“Is there any chance we can be there when you get the call?” I asked Dan Quayle on the morning he was chosen to be George Bush’s running mate.
Quayle’s eyes rolled to the ceiling. “I hadn’t thought about that,” he said.
That was Marilyn Quayle chiming in from the back of the room.
“Well,” said the soon-to-be vice president as he looked me in the eyes, “I guess not.”
As it turns out, Quayle was taking a walk when the call came in.
It’s just some of what I’ve learned while covering Indiana politics for what is, all of a sudden, the last 30 years. The opportunity to write the first draft of history has taken me to the White House, the floor of Congress, and 12 national political conventions. I was even escorted out of the Pentagon at gunpoint after following the directions of a misguided staffer (he got thrown out, too).
Dick Lugar is the Indiana politician who made the best effort to win a race for president, challenging Bob Dole for the GOP nomination in 1996. Yet it was a campaign that saw little success from the time the Oklahoma City bombing took network TV crews away from his formal announcement, to the days before the Iowa caucuses when Dole delayed votes on the farm bill to keep Lugar in Washington, to New Hampshire, where Lugar was ignored by the national media.
His press secretary was on the phone to CNN shortly after the formal withdrawal launching a profane tirade over a lack of coverage, and that sort of summed up the whole experience.
There’s been tragedy, including the plane crash that took the lives of White River State Park Commissioners Frank McKinney, Bob Welch, Mike Carroll and John Weliever, and the death in office of Gov. Frank O’Bannon. Joe Kernan took the oath of office in the Supreme Court Chamber following impromptu choreography that Justice Ted Boehm sketched on a blank sheet of paper.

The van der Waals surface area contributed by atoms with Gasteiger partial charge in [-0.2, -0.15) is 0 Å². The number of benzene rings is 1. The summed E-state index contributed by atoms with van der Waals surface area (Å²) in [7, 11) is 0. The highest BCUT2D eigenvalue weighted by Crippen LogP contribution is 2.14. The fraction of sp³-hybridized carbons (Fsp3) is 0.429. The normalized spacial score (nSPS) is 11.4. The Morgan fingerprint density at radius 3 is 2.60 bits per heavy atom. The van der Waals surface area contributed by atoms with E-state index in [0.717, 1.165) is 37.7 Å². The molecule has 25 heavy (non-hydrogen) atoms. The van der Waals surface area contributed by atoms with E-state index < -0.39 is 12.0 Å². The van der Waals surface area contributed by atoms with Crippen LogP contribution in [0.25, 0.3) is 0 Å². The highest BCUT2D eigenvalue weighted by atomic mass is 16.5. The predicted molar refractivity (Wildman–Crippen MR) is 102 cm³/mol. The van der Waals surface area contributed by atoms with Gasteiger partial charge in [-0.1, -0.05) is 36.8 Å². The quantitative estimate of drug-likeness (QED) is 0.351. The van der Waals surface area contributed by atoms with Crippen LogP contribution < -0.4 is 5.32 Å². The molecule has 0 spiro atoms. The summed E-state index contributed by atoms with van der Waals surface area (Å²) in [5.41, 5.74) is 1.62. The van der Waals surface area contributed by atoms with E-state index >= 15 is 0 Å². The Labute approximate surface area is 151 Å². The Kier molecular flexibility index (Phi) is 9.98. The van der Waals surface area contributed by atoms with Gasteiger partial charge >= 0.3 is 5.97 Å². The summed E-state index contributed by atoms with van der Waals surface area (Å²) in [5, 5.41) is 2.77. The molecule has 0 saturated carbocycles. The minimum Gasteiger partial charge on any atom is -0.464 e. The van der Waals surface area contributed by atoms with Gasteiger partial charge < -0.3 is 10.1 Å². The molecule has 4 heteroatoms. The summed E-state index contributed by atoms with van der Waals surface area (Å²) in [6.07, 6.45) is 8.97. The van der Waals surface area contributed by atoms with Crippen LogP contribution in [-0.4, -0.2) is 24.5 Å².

There have been scandals—from Supreme Court Clerk Dwayne Brown letting a foot fetish get in the way of his place in history as the first African-American elected statewide (he could tell a woman her shoe size just by looking), to Jack Crawford’s affair at the Hoosier Lottery, to Charlie White’s notable emergence as the first chief election officer to be found guilty of voter fraud. But those are sidebars.
Evan Bayh was a glamour boy when he arrived on the scene, but was still secretary of state when he presided over the power-sharing agreement in 1989 that allowed the Indiana House to operate with two speakers who took turns directing 50 Republicans and 50 Democrats. The negotiations started on a Tuesday and ended early on a Thursday that just happened to be Thanksgiving.
Mitch Daniels may go down as the best governor of this era, but I don’t think there’s been a bad one.
On the other hand, we’ve seen some poor politicians hoping to become governor. It’s hard to forget Linley Pearson walking out on his own GOP convention, or how Steve Goldsmith’s arrogance turned fellow Republicans against him.
On a day we found photographic proof that Goldsmith was dyeing his hair from salt and pepper to jet black with a little gray at the temples, he said, “It’s a matter of personal hygiene and it’s personal.”
This just scratches the surface, and it may take a while to figure out where Richard Mourdock fits in. There’s never time to share it all.•
Shella is WISH-TV Channel 8’s political reporter as well as host and producer of the Emmy-nominated “Indiana Week in Review.” Send comments on this column to email@example.com.